Irregular Sleep Schedules Linked to Bad Moods & Depression

Data collected on Fitbits and Smartphones worn by 1st year medical interns has shown that an irregular sleep/wake schedule could have an increased risk of altered mood and depression if the behavior is persistent. 

Staying up late and getting fewer hours of sleep overall are contributing factors to this new study.  I think we have all had the experience of losing sleep for one reason or another, and I can tell you from my experience you can’t make it up.  Several days of late-night studies, or a couple double shifts a few times a month and you’re on your way to sleep patterns that could adversely affect your health.  Families with young children are well aware of the effects of sleep deprivation as are night shift workers.   I know I am talking to some of you seniors also, who think you can stay up till 1am several nights a week and sleep until 9 or 10am, just because you’re retired doesn’t mean that sleep isn’t important. 

Did you know that during the night your brain actually shrinks so that a fluid known as glymph can come in and clean all the trash and cellular waste out of the brain?  When that sleep is disrupted or shortened the cleaning process is less than complete and that can result in brain fog, neuroinflammation, and diminished cognition or ability to think clearly.  The recommended amount of sleep is between 7 and 8 hours for adults and for younger children between 8-10 hours. This study from the University of Missouri Medical School found that those interns with consistent schedules and adequate rest scored better on mood scales and had a decreased risk of depression.

 This past year has been difficult with respect to keeping to a schedule when there is no schedule.  School has been from home, work has been from home, and social activities have been canceled, leaving us to binge watch TV and endless hours of gaming,  and all in our pajamas!  There has been an incredible increase in depression and anxiety among our young people this past year, and perhaps there is something we can do about it without prescription drugs and psychotherapy.  We can start by creating an age-appropriate established sleep/wake pattern, at least 5 days a week.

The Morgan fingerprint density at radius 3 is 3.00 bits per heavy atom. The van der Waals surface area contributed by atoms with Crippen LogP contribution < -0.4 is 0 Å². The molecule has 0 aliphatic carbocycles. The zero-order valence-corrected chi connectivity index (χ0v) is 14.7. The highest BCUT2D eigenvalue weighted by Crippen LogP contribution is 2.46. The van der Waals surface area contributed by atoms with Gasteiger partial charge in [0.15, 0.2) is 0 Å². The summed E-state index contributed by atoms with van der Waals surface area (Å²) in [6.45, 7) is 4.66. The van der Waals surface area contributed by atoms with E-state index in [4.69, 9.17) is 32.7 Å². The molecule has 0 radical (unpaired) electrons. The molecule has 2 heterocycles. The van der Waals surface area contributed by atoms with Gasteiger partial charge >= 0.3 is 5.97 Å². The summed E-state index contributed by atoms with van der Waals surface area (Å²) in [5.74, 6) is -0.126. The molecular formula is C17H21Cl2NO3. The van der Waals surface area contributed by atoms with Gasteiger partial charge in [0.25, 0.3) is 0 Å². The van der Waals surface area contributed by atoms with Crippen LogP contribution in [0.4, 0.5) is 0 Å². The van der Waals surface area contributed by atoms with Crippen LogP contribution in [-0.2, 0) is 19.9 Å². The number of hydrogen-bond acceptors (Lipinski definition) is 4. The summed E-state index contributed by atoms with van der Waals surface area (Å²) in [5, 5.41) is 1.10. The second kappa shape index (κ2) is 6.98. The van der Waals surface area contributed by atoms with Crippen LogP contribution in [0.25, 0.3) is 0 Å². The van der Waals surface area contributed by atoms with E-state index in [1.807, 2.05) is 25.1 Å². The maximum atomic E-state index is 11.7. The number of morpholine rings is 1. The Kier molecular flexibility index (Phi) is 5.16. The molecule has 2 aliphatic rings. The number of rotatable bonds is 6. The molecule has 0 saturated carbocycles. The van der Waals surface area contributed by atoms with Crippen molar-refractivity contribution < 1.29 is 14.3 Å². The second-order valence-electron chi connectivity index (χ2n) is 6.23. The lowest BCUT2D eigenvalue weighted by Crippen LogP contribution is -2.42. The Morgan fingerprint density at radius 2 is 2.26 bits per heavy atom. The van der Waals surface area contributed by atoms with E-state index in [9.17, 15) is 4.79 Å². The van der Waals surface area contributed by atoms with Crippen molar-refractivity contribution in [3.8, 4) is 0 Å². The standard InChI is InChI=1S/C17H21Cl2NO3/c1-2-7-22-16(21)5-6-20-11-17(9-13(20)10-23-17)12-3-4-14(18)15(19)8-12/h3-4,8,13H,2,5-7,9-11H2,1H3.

Tips for a healthy sleep:

  1. Eat dinner at least 2-3 hours prior to bedtime
  2. Turn off your cell phones and pads at least an hour before bed
  3. Take a warm shower if you have a difficult time with sleep onset
  4. Drink a cup of chamomile, lemon grass, or lemon balm tea an hour before bed to help with calming
  5. Listen to a relaxing podcast or music before bedtime
  6. Turn off wifi if you have EMF sensitivity, or at least place your phone 6ft from your bed.

Sleep is sacred as it holds the potential of dreams and allows for the restoration of our most cherished possession, our health.  If you are having difficulties with sleep onset or maintenance give us a call and let’s discuss what can be done to help. 

Contact me today!


Cascade Chiropractic & Nutrition

2371 Iron Point Rd #130

Folsom, CA 95682